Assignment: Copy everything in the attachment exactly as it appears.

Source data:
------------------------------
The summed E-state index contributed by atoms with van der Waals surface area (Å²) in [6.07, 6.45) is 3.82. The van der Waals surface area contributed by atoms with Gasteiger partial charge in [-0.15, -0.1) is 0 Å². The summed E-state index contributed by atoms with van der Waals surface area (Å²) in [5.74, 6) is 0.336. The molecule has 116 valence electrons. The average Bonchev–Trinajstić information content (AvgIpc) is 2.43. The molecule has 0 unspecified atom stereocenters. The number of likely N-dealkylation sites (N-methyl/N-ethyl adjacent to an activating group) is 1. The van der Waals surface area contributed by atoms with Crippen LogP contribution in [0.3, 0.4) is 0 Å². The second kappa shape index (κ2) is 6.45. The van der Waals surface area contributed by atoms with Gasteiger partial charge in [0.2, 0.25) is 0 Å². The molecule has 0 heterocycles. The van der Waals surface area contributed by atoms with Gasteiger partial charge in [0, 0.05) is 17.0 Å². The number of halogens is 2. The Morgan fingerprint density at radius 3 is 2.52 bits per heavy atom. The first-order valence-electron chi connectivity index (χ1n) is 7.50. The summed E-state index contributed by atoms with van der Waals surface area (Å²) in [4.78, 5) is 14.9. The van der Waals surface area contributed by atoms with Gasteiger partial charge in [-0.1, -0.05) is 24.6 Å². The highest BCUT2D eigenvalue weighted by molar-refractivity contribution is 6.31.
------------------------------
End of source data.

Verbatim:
The summed E-state index contributed by atoms with van der Waals surface area (Å²) in [6.07, 6.45) is 3.82. The van der Waals surface area contributed by atoms with Gasteiger partial charge in [-0.15, -0.1) is 0 Å². The summed E-state index contributed by atoms with van der Waals surface area (Å²) in [5.74, 6) is 0.336. The molecule has 116 valence electrons. The average Bonchev–Trinajstić information content (AvgIpc) is 2.43. The molecule has 0 unspecified atom stereocenters. The number of likely N-dealkylation sites (N-methyl/N-ethyl adjacent to an activating group) is 1. The van der Waals surface area contributed by atoms with Crippen LogP contribution in [0.3, 0.4) is 0 Å². The second kappa shape index (κ2) is 6.45. The van der Waals surface area contributed by atoms with Gasteiger partial charge in [0.2, 0.25) is 0 Å². The molecule has 0 heterocycles. The van der Waals surface area contributed by atoms with Gasteiger partial charge in [0, 0.05) is 17.0 Å². The number of halogens is 2. The Morgan fingerprint density at radius 3 is 2.52 bits per heavy atom. The first-order valence-electron chi connectivity index (χ1n) is 7.50. The summed E-state index contributed by atoms with van der Waals surface area (Å²) in [4.78, 5) is 14.9. The van der Waals surface area contributed by atoms with Gasteiger partial charge in [-0.1, -0.05) is 24.6 Å². The highest BCUT2D eigenvalue weighted by molar-refractivity contribution is 6.31.